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We have a bit of a conundrum at the moment.

ANSI SQL solutions please.

We have two databases located at two different geographic locations and will be using the web for all traffic between the two locations. We have a few tables common between the two databases that need to be sync'd periodically (i.e. at the end of the day). With such syncs, we are worried about many things like security, congested traffic (could be thousands of records), and data integrity.

The end game is to store files in each record (up to 10MB) so the sync needs to be efficient. (Not a priority at the moment.)

There may be records that need to be sync'd both directions (i.e a column on one updated, then a column on two updated, the one record needs these two changes).

What software/hardware options are there out there?

Is there another way without using triggers (want to get away from this)?

Thanks, been a while since I dealt with these technologies.

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migration rejected from stackoverflow.com Jul 2 '13 at 22:35

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closed as too broad by Nick Chammas, Mark Storey-Smith, Jon Seigel, RolandoMySQLDBA, swasheck Jul 2 '13 at 22:35

There are either too many possible answers, or good answers would be too long for this format. Please add details to narrow the answer set or to isolate an issue that can be answered in a few paragraphs.If this question can be reworded to fit the rules in the help center, please edit the question.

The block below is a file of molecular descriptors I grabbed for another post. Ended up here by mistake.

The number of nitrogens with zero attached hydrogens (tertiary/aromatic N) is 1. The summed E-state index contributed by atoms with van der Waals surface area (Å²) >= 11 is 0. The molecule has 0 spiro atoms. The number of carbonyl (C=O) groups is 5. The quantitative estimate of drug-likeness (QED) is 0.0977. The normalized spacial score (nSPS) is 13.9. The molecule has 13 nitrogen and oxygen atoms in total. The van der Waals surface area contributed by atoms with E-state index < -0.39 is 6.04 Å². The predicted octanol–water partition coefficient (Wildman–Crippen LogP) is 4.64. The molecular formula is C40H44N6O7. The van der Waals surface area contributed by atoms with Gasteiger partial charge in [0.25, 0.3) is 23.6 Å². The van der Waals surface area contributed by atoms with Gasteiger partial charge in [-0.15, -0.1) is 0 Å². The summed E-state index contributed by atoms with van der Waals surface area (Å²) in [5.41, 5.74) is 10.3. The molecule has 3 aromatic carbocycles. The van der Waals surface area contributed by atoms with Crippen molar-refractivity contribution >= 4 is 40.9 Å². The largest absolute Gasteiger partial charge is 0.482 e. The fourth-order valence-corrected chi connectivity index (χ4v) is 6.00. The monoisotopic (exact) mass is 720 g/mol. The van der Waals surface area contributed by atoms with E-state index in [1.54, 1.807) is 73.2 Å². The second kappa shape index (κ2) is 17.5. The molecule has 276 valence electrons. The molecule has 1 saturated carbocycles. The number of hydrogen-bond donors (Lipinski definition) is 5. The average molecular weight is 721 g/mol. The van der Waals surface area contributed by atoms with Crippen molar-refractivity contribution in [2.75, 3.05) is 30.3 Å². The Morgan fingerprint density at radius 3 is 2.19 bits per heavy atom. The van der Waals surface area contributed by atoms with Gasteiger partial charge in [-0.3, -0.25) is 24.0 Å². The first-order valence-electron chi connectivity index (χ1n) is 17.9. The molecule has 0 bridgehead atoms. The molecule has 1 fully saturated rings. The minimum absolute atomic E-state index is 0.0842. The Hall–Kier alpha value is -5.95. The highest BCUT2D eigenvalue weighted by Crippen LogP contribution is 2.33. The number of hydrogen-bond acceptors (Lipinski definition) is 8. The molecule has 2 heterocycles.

is there a reason why you have 2 databases instead of 1. What you gonna do if there's a conflict on a record? –  Marc Oct 9 '12 at 19:51
2  
You've tagged this for both Oracle and SQL Server. Does that imply that one of the two databases in question is Oracle and the other is SQL Server? Bidirectional replication is made much more challenging if you are trying to work with a heterogeneous environment. Is there some way to identify changes (say, for example, a timestamp column in every row of every table)? Does your request for ANSI SQL solutions imply that you want to roll your own replication process rather than using one of the many replication tools out there? –  Justin Cave Oct 9 '12 at 21:01
    
Yes we would have some sync yn column probably. Would having some sort of junction interface apply here ? –  TheMayne Oct 9 '12 at 21:45
    
Per Justin's comment, this question is unanswerable without knowing more about the environment and requirements. –  Jon Seigel Oct 10 '12 at 17:19
    
Ok so the main db will only ever pull and push the data to the isolated db. The isolated db with a minimum amount of common tables will just interact with users. The traffic only flows in one direction (from the main db). SQL Server may be able to handle this task alone but it requires different solutions for the various db types. Looking for a common solution –  TheMayne Oct 11 '12 at 22:30
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